Black Rock Desert, NV--When the Thrust Supersonic Car (SSC) shot across the desert to break the land speed record and the sound barrier, it needed something stronger than rivets, bolts, and welded joints to keep it from breaking apart under the severe stresses of its 763-mph performance.
The car remained intact, thanks in part to adhesive technology from the Permabond division of National Starch & Chemical Company (Bridgewater, NJ).
Two years ago former world record holder Richard Noble approached Permabond for adhesives and technical assistance. One reason: The company's adhesives can bond the many different materials that make up the Thrust SSC, including titanium, carbon- and glass-fiber composites, aluminum, and steel. The adhesives allow for better stress distribution than welds (which would have been incompatible with the car's range of materials), reducing the effects of the enormous pressures on the car. Adhesives also provide smoother and cleaner connections of the body panels on the car, resulting in better aerodynamics.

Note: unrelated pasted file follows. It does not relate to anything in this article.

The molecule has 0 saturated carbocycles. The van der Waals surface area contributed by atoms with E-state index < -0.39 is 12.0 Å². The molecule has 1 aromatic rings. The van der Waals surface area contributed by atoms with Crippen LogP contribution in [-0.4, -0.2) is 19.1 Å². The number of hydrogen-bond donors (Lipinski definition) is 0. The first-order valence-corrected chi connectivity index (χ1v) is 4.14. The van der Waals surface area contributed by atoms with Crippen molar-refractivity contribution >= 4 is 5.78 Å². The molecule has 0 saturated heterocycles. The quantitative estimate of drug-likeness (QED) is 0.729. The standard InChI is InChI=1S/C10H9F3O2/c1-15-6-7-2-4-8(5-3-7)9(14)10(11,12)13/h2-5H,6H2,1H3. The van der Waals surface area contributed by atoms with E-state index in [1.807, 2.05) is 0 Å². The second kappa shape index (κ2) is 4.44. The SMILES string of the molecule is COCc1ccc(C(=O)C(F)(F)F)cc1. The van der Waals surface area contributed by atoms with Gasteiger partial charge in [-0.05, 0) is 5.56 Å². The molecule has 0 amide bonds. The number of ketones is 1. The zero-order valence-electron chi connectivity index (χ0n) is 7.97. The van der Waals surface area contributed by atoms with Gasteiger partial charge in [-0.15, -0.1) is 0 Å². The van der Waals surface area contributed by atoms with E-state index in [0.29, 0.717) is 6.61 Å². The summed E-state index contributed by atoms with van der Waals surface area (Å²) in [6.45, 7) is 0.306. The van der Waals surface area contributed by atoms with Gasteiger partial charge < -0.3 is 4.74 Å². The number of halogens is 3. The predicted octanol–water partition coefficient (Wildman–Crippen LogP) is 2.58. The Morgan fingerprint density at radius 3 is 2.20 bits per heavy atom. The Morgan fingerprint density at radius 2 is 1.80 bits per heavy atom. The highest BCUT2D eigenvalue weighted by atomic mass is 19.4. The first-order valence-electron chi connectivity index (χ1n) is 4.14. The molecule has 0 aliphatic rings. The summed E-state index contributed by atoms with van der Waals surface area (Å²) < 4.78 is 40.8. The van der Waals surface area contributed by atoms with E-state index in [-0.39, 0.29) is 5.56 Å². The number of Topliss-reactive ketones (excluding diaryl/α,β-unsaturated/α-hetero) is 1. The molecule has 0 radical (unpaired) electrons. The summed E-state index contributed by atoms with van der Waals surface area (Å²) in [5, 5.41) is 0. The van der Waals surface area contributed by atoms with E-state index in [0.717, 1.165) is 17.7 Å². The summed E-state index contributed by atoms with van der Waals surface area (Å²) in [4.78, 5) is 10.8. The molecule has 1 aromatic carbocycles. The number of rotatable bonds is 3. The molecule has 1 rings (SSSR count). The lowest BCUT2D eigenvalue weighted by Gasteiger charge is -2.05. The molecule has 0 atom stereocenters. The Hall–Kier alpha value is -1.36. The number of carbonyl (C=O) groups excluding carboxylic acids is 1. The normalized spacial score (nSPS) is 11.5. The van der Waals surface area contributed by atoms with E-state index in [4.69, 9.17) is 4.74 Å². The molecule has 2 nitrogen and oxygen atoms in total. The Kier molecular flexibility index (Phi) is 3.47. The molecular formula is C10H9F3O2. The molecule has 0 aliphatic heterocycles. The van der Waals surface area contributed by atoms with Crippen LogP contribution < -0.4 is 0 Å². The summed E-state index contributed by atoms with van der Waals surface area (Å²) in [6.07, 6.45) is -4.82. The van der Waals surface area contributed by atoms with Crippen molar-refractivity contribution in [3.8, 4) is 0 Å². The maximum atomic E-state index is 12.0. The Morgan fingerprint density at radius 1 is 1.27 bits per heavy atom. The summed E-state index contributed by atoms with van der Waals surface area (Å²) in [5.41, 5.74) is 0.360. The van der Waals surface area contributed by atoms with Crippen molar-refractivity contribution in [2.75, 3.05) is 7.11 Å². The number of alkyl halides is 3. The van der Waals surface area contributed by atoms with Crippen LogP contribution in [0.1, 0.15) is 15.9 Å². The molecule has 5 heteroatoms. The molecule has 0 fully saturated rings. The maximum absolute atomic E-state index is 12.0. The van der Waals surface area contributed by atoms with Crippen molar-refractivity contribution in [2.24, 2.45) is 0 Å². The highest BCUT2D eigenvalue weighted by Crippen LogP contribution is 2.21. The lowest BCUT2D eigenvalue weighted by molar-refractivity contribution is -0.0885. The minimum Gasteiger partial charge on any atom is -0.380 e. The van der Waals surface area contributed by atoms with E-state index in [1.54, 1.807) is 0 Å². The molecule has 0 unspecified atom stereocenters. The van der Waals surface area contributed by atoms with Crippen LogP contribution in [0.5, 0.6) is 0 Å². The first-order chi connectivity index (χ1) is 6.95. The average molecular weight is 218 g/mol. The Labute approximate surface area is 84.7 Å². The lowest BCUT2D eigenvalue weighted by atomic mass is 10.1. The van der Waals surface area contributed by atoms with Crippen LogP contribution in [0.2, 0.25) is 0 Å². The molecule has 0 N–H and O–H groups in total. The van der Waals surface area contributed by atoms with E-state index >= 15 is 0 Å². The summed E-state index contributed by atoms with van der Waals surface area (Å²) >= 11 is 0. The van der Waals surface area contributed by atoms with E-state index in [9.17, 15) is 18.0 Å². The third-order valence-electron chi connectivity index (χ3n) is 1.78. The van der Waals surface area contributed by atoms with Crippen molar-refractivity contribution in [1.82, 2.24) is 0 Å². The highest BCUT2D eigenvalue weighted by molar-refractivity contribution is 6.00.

Permabond's adhesives had to withstand strong vibrations from the 50,000 lbs of thrust generated by two Rolls Royce engines that power the car, as well as stresses caused by supersonic speeds. They also had to maintain their strength under the intense heat of the engine's afterburners.
In the end, Permabond supplied three adhesives (A130 threadlock, E32, and ESP110) and a pretreatment product (SIP, Self Indicating Pretreatment), as well as technical support for the car's design, notes Paul Sennett, marketing manager at Permabond U.K. The company's epoxy resins were used in several critical areas, including fabrication of the jet-engine support structure, and the securing of external panels to the car body's framework.